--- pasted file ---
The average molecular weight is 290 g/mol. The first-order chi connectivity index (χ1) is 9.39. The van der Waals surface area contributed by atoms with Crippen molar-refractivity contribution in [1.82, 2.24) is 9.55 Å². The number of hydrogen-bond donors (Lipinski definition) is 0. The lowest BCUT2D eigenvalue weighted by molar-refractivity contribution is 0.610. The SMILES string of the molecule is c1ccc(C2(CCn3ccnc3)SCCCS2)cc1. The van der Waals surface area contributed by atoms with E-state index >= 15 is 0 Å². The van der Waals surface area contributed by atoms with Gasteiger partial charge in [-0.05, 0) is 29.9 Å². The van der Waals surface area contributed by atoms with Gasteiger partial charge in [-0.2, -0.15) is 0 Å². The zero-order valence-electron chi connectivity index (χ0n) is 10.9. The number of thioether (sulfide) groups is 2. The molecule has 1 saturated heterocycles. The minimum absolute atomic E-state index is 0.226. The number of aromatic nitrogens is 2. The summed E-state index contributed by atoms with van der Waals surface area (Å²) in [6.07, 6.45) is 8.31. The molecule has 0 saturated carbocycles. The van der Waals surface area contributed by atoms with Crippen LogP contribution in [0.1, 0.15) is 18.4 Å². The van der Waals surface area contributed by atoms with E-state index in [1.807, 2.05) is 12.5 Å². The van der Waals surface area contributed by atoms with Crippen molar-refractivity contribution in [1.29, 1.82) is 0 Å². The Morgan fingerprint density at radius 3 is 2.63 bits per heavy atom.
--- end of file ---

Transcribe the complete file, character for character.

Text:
The average molecular weight is 290 g/mol. The first-order chi connectivity index (χ1) is 9.39. The van der Waals surface area contributed by atoms with Crippen molar-refractivity contribution in [1.82, 2.24) is 9.55 Å². The number of hydrogen-bond donors (Lipinski definition) is 0. The lowest BCUT2D eigenvalue weighted by molar-refractivity contribution is 0.610. The SMILES string of the molecule is c1ccc(C2(CCn3ccnc3)SCCCS2)cc1. The van der Waals surface area contributed by atoms with E-state index >= 15 is 0 Å². The van der Waals surface area contributed by atoms with Gasteiger partial charge in [-0.05, 0) is 29.9 Å². The van der Waals surface area contributed by atoms with Gasteiger partial charge in [-0.2, -0.15) is 0 Å². The zero-order valence-electron chi connectivity index (χ0n) is 10.9. The number of thioether (sulfide) groups is 2. The molecule has 1 saturated heterocycles. The minimum absolute atomic E-state index is 0.226. The number of aromatic nitrogens is 2. The summed E-state index contributed by atoms with van der Waals surface area (Å²) in [6.07, 6.45) is 8.31. The molecule has 0 saturated carbocycles. The van der Waals surface area contributed by atoms with Crippen LogP contribution in [0.1, 0.15) is 18.4 Å². The van der Waals surface area contributed by atoms with E-state index in [1.807, 2.05) is 12.5 Å². The van der Waals surface area contributed by atoms with Crippen molar-refractivity contribution in [1.29, 1.82) is 0 Å². The Morgan fingerprint density at radius 3 is 2.63 bits per heavy atom.